A Solution to Declining Globalisation and Rising Protectionism
by Dr Pieter Steyn
Dr Brane Semolic
Globalisation has dominated economics and trade for decades. The Merriam-Webster dictionary defines globalisation as: “the development of an increasingly integrated global economy marked especially by free trade, free flow of capital, and the tapping of cheaper foreign labour markets”. Many critics, including delegates attending the 2017 World Economic Forum event in Davos, Switzerland, are of opinion that globalisation has flat-lined and is now going into reverse (Levy, 2016). This trend started with the financial crisis in 2008, and, now with the prospect of Brexit and President Trump having assumed office in the United States, globalisation is distinctly in decline. Moreover, critics believe that the world has reached a turning point in the nature of capitalism, a view also expressed by Steyn and Semolic (2016). At the same time, protectionism is rising in popularity.
In a note to clients, Jason Rotenberg and Jeff Amato (from Bridgewater, one of the world’s largest hedge funds) averred that the political backdrop in the world looks negative for globalisation and everything associated with it. Many critics believe that globalisation, competitiveness and internationalism are firmly in retreat, and that the protectionism now rearing its head does not augur well for the future. With the financial crisis of 2008 seen as the trigger of this phenomenon, many critics, including George Saravelos, chief foreign exchange strategist at Deutsche Bank, view the retreat as a new global mega-trend. Saravelos is of the opinion that globalisation has reached its peak and that the world is about to witness an unwinding of this trend, even labelling it as the slow death of globalisation.
Saravelos identifies three crucial aspects involved in the demise of globalisation. Firstly, he believes that world exports as a percentage of GDP peaked in 2014, having been in steady decline since then. Gross financial flows into the United States peaked in 2008 with the financial crisis, and are now moving sideways. Currently the number of new trade deals is at its lowest in more than two decades. Secondly, anti-globalisation sentiments are growing in the political domain. Brexit is set to be implemented in the foreseeable future, and the recent United States election was heavily focused on concerns related to globalisation and immigration, with other countries to follow. Thirdly, changes in regulation worldwide suggest that globalisation is waning. He mentions that China is slowing down on its capital account liberalisation programme, and changes in banking regulation have forced greater national reporting and capital standards, while raising the cost of cross-border business. The position of Deutsche Bank is that the only exception in the reversal of globalisation is the global dissemination of ideas, powered by political freedom and assisted by persistent innovations in technology, such as social networks.
Saravelos’ Deutsche Bank colleagues John Reid, Nick Burns and Sukanto Chanda, are of opinion that the current economic age is reaching its cul-de-sac. They believe that the global economy will change drastically over the decades to come, and that it will be subjected to subdued growth, lower profits, higher inflation, and diminishing global trade. Moreover, they argue that the world has reached a demographic peak and that huge changes will occur in the near future, predicting what they call “a far less exciting economy”. They contend that the deterioration will lead to a situation where it is unlikely that the next couple of decades will see real growth rates returning to the pre-crisis levels. They add, however, that should a sustainable exogenous boost to productivity surface, a more optimistic scenario may result, but they find it hard to see where such a boost will come from.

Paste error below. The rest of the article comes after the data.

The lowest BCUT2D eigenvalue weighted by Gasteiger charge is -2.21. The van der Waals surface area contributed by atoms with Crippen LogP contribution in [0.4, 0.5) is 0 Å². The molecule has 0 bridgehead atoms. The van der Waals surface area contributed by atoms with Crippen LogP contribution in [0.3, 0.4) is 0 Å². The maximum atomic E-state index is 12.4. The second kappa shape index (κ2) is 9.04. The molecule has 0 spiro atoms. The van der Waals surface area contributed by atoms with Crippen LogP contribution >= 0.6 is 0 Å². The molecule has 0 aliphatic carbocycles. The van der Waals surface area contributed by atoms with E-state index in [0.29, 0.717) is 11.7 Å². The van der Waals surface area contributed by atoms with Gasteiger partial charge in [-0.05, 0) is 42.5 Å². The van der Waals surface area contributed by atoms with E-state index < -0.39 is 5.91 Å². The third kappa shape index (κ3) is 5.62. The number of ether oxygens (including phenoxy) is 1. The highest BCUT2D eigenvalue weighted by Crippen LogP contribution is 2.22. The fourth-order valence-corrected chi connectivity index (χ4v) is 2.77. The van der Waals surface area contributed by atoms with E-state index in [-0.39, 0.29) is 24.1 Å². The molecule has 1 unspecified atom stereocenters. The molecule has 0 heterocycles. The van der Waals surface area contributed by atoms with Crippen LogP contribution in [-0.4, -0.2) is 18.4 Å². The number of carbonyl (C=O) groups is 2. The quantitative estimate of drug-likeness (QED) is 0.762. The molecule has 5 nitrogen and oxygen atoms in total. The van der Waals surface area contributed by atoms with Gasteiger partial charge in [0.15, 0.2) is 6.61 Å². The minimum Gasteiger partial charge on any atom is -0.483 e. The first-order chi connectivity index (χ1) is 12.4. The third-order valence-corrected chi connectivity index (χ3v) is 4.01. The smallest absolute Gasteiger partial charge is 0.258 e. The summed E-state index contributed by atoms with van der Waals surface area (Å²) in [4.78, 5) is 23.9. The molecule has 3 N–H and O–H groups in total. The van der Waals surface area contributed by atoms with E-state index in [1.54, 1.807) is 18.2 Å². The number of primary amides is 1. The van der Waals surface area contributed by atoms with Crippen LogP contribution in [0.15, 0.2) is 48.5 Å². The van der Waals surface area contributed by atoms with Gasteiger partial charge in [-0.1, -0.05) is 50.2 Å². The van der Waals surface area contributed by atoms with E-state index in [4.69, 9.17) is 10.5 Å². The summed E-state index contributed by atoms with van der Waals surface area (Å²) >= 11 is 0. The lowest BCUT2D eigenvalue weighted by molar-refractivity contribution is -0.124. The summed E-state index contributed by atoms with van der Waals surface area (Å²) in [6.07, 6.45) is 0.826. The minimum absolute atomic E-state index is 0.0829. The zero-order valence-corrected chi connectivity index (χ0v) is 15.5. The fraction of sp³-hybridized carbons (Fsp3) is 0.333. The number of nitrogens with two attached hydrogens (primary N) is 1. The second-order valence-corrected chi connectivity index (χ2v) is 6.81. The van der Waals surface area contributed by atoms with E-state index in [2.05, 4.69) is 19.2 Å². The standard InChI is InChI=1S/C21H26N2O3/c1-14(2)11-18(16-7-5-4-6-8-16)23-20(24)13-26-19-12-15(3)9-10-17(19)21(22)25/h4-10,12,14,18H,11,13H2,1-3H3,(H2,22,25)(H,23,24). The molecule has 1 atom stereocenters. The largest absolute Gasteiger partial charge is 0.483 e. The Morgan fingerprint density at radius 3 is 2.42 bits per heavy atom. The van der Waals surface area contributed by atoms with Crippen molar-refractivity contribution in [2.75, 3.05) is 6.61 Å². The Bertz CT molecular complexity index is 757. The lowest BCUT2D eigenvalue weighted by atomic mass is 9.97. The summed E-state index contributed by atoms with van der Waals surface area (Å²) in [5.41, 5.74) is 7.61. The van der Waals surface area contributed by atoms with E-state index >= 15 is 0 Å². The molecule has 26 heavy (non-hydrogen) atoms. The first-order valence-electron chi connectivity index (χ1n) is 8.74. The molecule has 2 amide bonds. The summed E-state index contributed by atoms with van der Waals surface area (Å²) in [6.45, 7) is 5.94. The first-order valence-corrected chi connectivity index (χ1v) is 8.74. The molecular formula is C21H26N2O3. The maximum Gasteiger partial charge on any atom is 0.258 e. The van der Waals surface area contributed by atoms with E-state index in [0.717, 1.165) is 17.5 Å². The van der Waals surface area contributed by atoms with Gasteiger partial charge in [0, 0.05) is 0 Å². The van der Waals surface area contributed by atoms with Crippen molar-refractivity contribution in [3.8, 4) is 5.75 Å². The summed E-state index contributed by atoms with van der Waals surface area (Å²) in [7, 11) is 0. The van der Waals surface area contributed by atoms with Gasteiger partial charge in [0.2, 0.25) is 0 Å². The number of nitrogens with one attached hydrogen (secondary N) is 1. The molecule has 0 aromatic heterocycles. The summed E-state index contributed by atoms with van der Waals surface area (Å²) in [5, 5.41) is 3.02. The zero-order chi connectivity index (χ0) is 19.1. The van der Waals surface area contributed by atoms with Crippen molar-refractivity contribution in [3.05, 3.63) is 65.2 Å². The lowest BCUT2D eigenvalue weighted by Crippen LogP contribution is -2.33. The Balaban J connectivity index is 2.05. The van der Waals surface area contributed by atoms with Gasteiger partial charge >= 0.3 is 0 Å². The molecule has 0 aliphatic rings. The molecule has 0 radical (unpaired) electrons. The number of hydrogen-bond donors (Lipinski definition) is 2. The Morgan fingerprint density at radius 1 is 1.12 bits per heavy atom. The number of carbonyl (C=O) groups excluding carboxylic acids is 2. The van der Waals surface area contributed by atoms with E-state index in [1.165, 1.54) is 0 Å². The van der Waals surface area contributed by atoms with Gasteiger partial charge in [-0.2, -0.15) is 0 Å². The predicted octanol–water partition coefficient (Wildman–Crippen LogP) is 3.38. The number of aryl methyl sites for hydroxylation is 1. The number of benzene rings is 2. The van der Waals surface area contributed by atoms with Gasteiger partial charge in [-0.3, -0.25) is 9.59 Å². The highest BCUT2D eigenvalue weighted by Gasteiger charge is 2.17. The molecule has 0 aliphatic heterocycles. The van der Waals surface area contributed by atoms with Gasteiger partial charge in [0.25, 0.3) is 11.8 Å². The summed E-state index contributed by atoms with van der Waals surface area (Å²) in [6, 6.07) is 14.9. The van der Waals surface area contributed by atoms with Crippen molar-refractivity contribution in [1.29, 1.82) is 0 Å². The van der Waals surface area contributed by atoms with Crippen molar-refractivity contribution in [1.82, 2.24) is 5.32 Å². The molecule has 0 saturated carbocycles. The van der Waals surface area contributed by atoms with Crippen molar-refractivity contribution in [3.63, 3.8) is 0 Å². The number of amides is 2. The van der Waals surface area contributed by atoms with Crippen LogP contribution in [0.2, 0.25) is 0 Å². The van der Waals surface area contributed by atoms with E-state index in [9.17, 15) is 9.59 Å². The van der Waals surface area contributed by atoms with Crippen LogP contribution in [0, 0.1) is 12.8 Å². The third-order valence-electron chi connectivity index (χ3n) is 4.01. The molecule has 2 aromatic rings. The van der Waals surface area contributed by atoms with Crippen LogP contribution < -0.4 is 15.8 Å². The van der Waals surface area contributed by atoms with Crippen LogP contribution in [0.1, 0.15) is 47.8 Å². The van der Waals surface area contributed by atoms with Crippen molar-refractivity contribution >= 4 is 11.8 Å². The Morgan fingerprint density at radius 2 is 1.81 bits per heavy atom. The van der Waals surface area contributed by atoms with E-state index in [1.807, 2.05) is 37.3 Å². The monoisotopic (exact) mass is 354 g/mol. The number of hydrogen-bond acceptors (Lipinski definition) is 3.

Like many other critics, George Osborne, former British Chancellor of the Exchequer, believes that the forces of protectionism are increasing, and he is concerned that the pace of technology growth can be detrimental to economic well-being. The former vice-chairman of Merrill Lynch Europe, Lord Adair Turner, is concerned that advances in technology are actually undermining capitalism, killing jobs, driving inequality and preventing the global economy from recovering from the financial crisis of 2008. He believes that the current capitalist system is not delivering as it should, and also not to enough people to maintain its legitimacy. He labels this “tech-driven inequality that contributed to the popular resentment for elites and mainstream politics”, and calls for a solution to “the problems presented by the new tech economy” to restore global trust in capitalism and repair the global economy.
At the recent 2017 World Economic Forum gathering in Davos Switzerland, the same sentiments as above were expressed, accompanied by major disagreement on what the solution should be. All admitted the failure of political and business elites to predict any of the political events that occurred during 2016, and even raised questions regarding their capability to understand and to address the anti-establishment trends and events that emerged. However, all were in agreement that change for the better should occur. This group included two Nobel-laureate economists, Joseph Stiglitz and Angus Deaton, who are very critical of the current European order.